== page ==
These observations immediately suggest that transcription, on complementary strands, of Abpa-like and Abpbg-like gene pairs may be coregulated using common, or else overlapping, regulatory elements (Trinklein et al. 2004), thereby facilitating coexpression, or antagonistic expression, of both Abpa-like and Abpbg-like genes. This is consistent with the head-to-head orientation of Abpa (Abpa11) and Abpb (Abpbg11) genes whose products function cooperatively in a heterodimer. Thus we expect that expression of each of the four remaining Abpa-like/Abpbg-like homolog pairs, including that which includes Abpg (Abpbg10) and Abpa10, are also coregulated. Indeed, Abpa2 and Abpbg2 represent paired genes that, according to GenBank entries AAB67069 and AAQ72534, are both expressed in the same tissue, the lacrimal gland.

Using identical methods, we were able to predict only three Abpa-like genes, two Abpbg-like genes, and one Abpbg-like pseudogene in the rat genome. Gaps in the rat genome assembly are too small to account for the greatly diminished number of Abpa and Abpbg genes and pseudogenes relative to mouse. Similar to the mouse, these six sequences are arranged in bidirectional Abpa-like/Abpbg-like pairs (Fig. 1).

Finally, as previously (MGSC 2002), we found no apparently functional Abpa or Abpbg genes in the human genome. However, single Abpa-like and Abpbg-like pseudogenes are present in the orthologous genomic region on human Chromosome 19 and chimpanzee Chromosome 20 (Fig. 1). The human and chimpanzee Abpa-like pseudogene contains a single stop codon (Fig. 2), and its 3′-exon could not be identified, and thus may have been deleted from the primate genome. Only the 5′-exon of the human and chimpanzee Abpbg-like pseudogene could be found (Fig. 2). As expected, this is in close proximity (2.9 kb) to the 5′ of the Abpa-like pseudogene, and retains the head-to-head orientation of the gene pairs seen in the two rodents (Fig. 1).

Figure 2
Amino acid sequence multiple alignment of rodent and primate ABPα and ABPβγ homologs, and primate secretoglobin homologs. Conceptual translations of both genes and pseudogenes (denoted by Ψ) are shown, with stop codons ...

The larger number of Abpa-like and Abpbg-like homologs in mouse, relative to rat and human, is also reflected in a larger size of its orthologous region (Fig. 1): mouse ~1.3 Mb, rat ~0.5 Mb, and human ~0.6 Mb. (The large size of the human region, despite its single Abpa-like and Abpbg-like homologs, is likely due to the presence of multiple KRAB-box zinc finger genes that appear to have infiltrated this region during primate evolution.)

Evolution of Mouse and Rat Abpa-Like and Abpbg-Like Genes

Phylogenetic “5′ trees” were constructed from multiple alignments of nucleotide sequences that lie 5′ upstream to either Abpa-like, or Abpbg-like, sequences (see Methods). These extend far beyond the very short 5′-UTR sequences of these genes and their TATA boxes and transcriptional start sites (Fig. 3A; Laukaitis et al. 2003). Because nongenic regions are less encumbered by selection, as compared with genes (MGSC 2002), these sequences, on average, are more likely to have been subject to neutral, rather than selective, evolution. Phylogenetic trees constructed from them are thus more likely to recapitulate evolutionary events than are trees derived from coding sequences.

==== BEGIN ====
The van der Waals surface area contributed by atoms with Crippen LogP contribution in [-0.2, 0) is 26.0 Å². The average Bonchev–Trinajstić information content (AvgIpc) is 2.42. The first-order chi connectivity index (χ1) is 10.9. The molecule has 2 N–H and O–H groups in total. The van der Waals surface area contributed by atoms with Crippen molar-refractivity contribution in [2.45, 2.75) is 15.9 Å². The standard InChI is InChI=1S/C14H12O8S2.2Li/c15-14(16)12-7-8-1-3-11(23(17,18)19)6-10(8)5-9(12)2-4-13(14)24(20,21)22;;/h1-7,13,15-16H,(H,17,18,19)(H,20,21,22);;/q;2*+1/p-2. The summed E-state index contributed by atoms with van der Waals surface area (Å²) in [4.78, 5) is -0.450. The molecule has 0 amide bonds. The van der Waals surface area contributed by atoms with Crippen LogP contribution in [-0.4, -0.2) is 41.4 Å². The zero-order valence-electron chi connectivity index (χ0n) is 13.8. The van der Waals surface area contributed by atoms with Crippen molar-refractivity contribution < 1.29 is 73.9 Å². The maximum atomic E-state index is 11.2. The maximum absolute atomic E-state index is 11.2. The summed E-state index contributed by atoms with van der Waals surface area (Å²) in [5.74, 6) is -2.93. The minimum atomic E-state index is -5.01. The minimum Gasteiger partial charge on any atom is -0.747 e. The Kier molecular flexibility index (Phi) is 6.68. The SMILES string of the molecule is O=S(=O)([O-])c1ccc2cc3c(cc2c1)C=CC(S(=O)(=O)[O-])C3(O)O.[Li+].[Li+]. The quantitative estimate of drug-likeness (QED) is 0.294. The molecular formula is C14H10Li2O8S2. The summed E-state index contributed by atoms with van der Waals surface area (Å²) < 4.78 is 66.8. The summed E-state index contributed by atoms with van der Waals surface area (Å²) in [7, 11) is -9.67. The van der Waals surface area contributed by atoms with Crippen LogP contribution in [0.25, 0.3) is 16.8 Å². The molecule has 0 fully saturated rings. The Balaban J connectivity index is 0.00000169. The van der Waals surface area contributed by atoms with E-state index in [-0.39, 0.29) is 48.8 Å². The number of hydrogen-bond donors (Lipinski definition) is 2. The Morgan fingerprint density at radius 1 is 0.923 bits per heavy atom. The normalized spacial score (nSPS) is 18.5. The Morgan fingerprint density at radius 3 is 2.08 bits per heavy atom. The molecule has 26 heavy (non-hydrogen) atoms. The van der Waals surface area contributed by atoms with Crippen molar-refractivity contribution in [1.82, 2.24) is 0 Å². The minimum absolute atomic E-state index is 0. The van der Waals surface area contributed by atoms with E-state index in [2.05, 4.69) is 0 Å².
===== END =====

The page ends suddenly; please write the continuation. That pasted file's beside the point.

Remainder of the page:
Figure 3
(A) Schematic representation of gene structures and repeat elements between the Abpa11 (Abpa) and Abpbg11 (Abpb) gene pair. The position and size of genes and repeat elements are shown to scale. Coordinates were obtained from the genome browser at UCSC ...

The 5′ trees provide detailed insights into the temporal sequence of gene duplications within these mammalian genomic regions. The most parsimonious explanation of the 5′ trees suggests the following sequence of events:

  1. The common ancestor of primates and rodents possessed a single gene pair of sequences, one of which was Abpa-like and the other Abpbg-like. This can be inferred from the single (pseudogenic) versions of these genes in human and chimpanzee, and a prediction (see below) that the common ancestor of mouse and rat also only possessed a single gene pair.
  2. The mouse Abpa-like and Abpbg-like gene repertoires arose independently from the rat gene repertoires. In the 5′ trees, rat Abpa-like or Abpbg-like sequences form monophyletic groups that exclude mouse sequences (Fig. 3B). Assuming no excision of genes from the rat lineage, this is most parsimoniously explained by single Abpa-like and Abpbg-like genes in the common ancestor of mouse and rat.
  3. Each pair of Abpa-like and Abpbg-like genes arose from a single duplication event. Putting aside a single branch in each tree that lacks bootstrap support, the 5′ tree of Abpa-like genes and the 5′ tree of Abpbg-like sequences share a common topology (Fig. 3B), when genes paired together on the genomes are considered (see Fig. 1): the two trees share 48,386 out of 49,140 quartets (i.e., 98.5% similarity in quartet distance; Estabrook et al. 1985). Duplication of gene pairs as a single unit appears to have been the dominant mode of duplication in mouse and rat, although five unpaired “singleton” Abpa-like or Abpbg-like sequences are also present in the mouse genome. Some of these may yet be found to be paired when gaps in the genome assembly are filled (Fig. 1).